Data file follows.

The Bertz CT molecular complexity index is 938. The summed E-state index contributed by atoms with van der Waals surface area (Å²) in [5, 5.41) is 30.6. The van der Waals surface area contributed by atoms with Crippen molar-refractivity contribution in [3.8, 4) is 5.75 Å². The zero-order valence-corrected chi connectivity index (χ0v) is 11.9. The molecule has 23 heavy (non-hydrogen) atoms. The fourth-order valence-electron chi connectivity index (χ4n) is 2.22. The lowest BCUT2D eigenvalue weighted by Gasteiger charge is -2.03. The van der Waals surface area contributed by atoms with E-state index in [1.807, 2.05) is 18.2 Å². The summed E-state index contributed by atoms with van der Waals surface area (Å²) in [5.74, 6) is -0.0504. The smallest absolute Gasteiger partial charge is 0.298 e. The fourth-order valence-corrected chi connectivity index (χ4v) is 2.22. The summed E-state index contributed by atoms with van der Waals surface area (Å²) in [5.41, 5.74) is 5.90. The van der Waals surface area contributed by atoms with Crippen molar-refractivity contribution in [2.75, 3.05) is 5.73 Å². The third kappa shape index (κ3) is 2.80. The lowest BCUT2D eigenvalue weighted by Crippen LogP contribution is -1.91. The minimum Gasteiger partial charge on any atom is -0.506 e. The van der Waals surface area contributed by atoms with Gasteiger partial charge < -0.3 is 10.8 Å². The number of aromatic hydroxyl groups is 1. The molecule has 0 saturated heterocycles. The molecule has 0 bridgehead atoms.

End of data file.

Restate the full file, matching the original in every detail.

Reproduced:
The Bertz CT molecular complexity index is 938. The summed E-state index contributed by atoms with van der Waals surface area (Å²) in [5, 5.41) is 30.6. The van der Waals surface area contributed by atoms with Crippen molar-refractivity contribution in [3.8, 4) is 5.75 Å². The zero-order valence-corrected chi connectivity index (χ0v) is 11.9. The molecule has 23 heavy (non-hydrogen) atoms. The fourth-order valence-electron chi connectivity index (χ4n) is 2.22. The lowest BCUT2D eigenvalue weighted by Gasteiger charge is -2.03. The van der Waals surface area contributed by atoms with E-state index in [1.807, 2.05) is 18.2 Å². The summed E-state index contributed by atoms with van der Waals surface area (Å²) in [5.74, 6) is -0.0504. The smallest absolute Gasteiger partial charge is 0.298 e. The fourth-order valence-corrected chi connectivity index (χ4v) is 2.22. The summed E-state index contributed by atoms with van der Waals surface area (Å²) in [5.41, 5.74) is 5.90. The van der Waals surface area contributed by atoms with Crippen molar-refractivity contribution in [2.75, 3.05) is 5.73 Å². The third kappa shape index (κ3) is 2.80. The lowest BCUT2D eigenvalue weighted by Crippen LogP contribution is -1.91. The minimum Gasteiger partial charge on any atom is -0.506 e. The van der Waals surface area contributed by atoms with Gasteiger partial charge < -0.3 is 10.8 Å². The number of aromatic hydroxyl groups is 1. The molecule has 0 saturated heterocycles. The molecule has 0 bridgehead atoms.